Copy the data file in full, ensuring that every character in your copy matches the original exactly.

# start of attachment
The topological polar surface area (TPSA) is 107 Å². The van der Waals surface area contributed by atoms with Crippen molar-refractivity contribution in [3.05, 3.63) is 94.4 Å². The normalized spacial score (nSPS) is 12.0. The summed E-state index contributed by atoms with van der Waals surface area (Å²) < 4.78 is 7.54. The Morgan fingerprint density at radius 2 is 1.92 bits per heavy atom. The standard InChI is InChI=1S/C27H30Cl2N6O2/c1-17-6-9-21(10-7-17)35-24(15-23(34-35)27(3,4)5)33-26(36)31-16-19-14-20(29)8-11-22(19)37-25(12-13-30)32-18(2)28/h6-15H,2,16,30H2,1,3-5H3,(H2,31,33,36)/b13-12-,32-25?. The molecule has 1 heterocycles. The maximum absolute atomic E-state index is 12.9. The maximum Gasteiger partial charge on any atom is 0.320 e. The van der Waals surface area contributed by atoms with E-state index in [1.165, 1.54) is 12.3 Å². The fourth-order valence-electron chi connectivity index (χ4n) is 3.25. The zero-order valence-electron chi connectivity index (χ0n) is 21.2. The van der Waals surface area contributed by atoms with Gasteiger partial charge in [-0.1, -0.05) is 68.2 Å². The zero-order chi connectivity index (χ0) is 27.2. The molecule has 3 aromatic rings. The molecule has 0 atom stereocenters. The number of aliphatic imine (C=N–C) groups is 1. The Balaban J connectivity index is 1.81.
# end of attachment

The topological polar surface area (TPSA) is 107 Å². The van der Waals surface area contributed by atoms with Crippen molar-refractivity contribution in [3.05, 3.63) is 94.4 Å². The normalized spacial score (nSPS) is 12.0. The summed E-state index contributed by atoms with van der Waals surface area (Å²) < 4.78 is 7.54. The Morgan fingerprint density at radius 2 is 1.92 bits per heavy atom. The standard InChI is InChI=1S/C27H30Cl2N6O2/c1-17-6-9-21(10-7-17)35-24(15-23(34-35)27(3,4)5)33-26(36)31-16-19-14-20(29)8-11-22(19)37-25(12-13-30)32-18(2)28/h6-15H,2,16,30H2,1,3-5H3,(H2,31,33,36)/b13-12-,32-25?. The molecule has 1 heterocycles. The maximum absolute atomic E-state index is 12.9. The maximum Gasteiger partial charge on any atom is 0.320 e. The van der Waals surface area contributed by atoms with E-state index in [1.165, 1.54) is 12.3 Å². The fourth-order valence-electron chi connectivity index (χ4n) is 3.25. The zero-order valence-electron chi connectivity index (χ0n) is 21.2. The van der Waals surface area contributed by atoms with Gasteiger partial charge in [-0.1, -0.05) is 68.2 Å². The zero-order chi connectivity index (χ0) is 27.2. The molecule has 3 aromatic rings. The molecule has 0 atom stereocenters. The number of aliphatic imine (C=N–C) groups is 1. The Balaban J connectivity index is 1.81.